The smirk was unmistakable; the defiant, self-satisfied smugness of a man who knew the extent of the abuse of his power and dared the world to punish him for it. FBI agent Peter Strzok’s performance in last week’s joint hearing of the House’s Judiciary and Oversight Committees was less fact-finding than it was character-revealing.

And in Wisconsin, it was all too familiar: The arrogant disregard for the proper function of law enforcement and bitter condescension toward those who dared stand up to it. The Badger State has seen its share of Peter Strzoks before, and its experiences with them stand as an example of how to remove them from power.

The parallels between Strzok’s contempt for the man he was tasked with investigating – Donald Trump – and the disdain of the Milwaukee County District Attorney’s Office and Wisconsin Government Accountability Board for the man they took it upon themselves to investigate – Scott Walker – are downright eerie, and the level to which that hatred fomented the systemic abuse of investigative authority is downright chilling.

Both the FBI’s Russia investigation and Milwaukee DA’s John Doe probe were launched with ostensibly noble objectives but rather quickly devolved into partisan inquisitions.

The FBI has been trying to determine whether the Trump 2016 campaign had illegally colluded with Russia.  The John Doe investigation tried to determine whether the Walker 2012 recall election campaign illegally colluded with conservative political action groups.

The Russia probe has been ongoing for 18 months without a single shred of evidence tying the Trump campaign to any criminal conspiracy with Russia, yet what appears to be a campaign of steady and selective leaking to the press has left the public with the impression that it’s only a matter of time before Trump is led out of the White House in handcuffs.

In both February and on Friday, when the Justice Department announced indictments directly tied to Russian meddling in the 2016 election, it was clear that this activity occurred without any American cooperation or even knowledge. In order to prove “collusion” (which isn’t in the sense it’s colloquially used actually even a crime), investigators would have to demonstrate the existence of a criminal conspiracy; that is, they would need to show that someone connected to Trump worked with the Russian hackers to break into the Democratic National Committee servers and/or coordinate the release of the stolen emails.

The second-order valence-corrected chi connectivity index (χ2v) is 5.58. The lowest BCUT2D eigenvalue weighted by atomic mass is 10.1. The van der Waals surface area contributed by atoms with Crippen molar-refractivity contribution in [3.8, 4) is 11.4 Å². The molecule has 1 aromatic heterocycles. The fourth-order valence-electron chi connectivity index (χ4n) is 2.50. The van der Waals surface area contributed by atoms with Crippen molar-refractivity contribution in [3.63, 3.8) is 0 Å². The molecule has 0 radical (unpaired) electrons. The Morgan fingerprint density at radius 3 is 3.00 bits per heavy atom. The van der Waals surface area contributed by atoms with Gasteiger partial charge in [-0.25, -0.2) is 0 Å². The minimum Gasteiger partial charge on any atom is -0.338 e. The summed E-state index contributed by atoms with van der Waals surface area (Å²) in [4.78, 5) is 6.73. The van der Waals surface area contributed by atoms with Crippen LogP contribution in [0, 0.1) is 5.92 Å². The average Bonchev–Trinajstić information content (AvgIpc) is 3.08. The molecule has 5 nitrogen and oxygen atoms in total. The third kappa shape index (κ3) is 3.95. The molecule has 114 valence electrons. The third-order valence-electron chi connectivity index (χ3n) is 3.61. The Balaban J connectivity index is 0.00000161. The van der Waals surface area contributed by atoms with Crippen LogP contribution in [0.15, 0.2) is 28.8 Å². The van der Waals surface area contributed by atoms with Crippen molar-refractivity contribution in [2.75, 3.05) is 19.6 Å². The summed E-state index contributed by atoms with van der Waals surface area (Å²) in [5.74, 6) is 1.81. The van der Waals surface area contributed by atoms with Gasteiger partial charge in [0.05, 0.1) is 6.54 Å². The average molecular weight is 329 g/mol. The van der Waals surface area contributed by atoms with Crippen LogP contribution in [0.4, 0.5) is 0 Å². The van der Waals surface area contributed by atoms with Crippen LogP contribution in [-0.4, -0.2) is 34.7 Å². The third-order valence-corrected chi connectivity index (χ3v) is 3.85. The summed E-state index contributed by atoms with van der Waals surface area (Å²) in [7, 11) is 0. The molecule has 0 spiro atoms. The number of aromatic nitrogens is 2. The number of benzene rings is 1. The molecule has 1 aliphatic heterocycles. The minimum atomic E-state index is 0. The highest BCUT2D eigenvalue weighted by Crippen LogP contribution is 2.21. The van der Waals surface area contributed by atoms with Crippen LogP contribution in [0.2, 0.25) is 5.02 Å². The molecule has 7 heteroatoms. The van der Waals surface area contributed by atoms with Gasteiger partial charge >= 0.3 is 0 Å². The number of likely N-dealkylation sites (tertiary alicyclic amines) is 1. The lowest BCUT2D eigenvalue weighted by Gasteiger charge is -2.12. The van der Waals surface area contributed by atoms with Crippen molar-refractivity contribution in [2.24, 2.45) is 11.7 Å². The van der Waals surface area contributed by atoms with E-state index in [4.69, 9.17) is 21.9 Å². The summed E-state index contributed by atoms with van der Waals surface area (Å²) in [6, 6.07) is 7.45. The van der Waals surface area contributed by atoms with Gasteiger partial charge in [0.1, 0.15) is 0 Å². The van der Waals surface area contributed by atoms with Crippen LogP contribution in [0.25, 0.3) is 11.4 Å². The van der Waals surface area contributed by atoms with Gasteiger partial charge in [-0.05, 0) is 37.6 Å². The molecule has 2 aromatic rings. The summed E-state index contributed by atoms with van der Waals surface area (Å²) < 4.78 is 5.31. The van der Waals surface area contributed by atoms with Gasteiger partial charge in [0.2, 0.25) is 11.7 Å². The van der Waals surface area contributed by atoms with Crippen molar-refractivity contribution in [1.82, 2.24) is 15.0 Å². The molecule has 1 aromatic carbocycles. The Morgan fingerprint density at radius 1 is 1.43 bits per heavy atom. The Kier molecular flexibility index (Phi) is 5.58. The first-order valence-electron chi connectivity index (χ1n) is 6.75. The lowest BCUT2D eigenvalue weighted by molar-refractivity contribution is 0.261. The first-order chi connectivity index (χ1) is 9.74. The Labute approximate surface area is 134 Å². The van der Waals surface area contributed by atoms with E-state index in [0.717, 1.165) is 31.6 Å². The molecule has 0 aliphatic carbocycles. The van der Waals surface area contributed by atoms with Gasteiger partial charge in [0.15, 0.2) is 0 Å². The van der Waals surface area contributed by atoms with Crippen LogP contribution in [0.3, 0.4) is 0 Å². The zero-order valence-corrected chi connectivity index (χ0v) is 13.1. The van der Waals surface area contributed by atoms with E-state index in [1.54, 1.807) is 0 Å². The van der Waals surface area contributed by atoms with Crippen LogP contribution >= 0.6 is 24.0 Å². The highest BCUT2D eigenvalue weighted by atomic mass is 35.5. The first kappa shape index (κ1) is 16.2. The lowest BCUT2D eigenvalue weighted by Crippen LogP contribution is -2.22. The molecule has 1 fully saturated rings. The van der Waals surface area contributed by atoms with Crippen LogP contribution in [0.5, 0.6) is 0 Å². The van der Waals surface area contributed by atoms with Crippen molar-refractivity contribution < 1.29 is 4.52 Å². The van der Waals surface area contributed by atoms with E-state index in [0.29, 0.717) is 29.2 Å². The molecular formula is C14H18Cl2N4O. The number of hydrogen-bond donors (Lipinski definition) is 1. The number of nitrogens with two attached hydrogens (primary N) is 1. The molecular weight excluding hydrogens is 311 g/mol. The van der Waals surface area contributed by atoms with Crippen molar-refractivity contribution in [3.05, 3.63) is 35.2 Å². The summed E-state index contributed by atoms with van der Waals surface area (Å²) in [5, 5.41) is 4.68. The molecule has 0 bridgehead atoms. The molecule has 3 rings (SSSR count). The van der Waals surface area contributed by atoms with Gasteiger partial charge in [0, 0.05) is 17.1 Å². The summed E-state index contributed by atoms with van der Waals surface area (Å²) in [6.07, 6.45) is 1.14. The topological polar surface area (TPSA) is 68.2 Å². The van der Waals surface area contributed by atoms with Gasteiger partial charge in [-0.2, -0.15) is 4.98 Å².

They did not. However, because of the seemingly endless nature of the investigation and the near-constant leaks and innuendo stemming from it, the public is left to believe that the evidence of so-called collusion is right around the corner when it fairly obviously is not.

The John Doe investigation not only failed to produce any evidence of criminal wrongdoing whatsoever, federal and state courts alike unanimously ruled that the alleged crime the investigators were probing wasn’t actually a crime at all.  The secret nature of John Doe proceedings didn’t preclude selective leaking to the press, however, as details of the investigation found their way into near-daily Milwaukee Journal Sentinel stories, and secret documents formed the basis of Guardian article published just days before the U.S. Supreme Court effectively ended the investigation for good.

Perhaps most nauseating of all, both investigations seem centered around political opposition research, giving rise to the very real and very terrifying fear that both were perpetuated to advance electoral and not investigative ends. The FBI has for months been stonewalling Congressional inquiries into the role of the so-called Trump dossier, a sensationalistic and unverified piece of opposition research commissioned by Hillary Clinton’s presidential campaign, in both launching and furthering the Russia probe.

In Wisconsin, investigators were so brazen as to store illegally obtained emails from Republican politicians, activists, and media personalities in a filing cabinet marked “opposition research.” Ironically, the cabinet was in the basement of the Government Accountability Board, which was the agency tasked with policing campaign and ethics laws.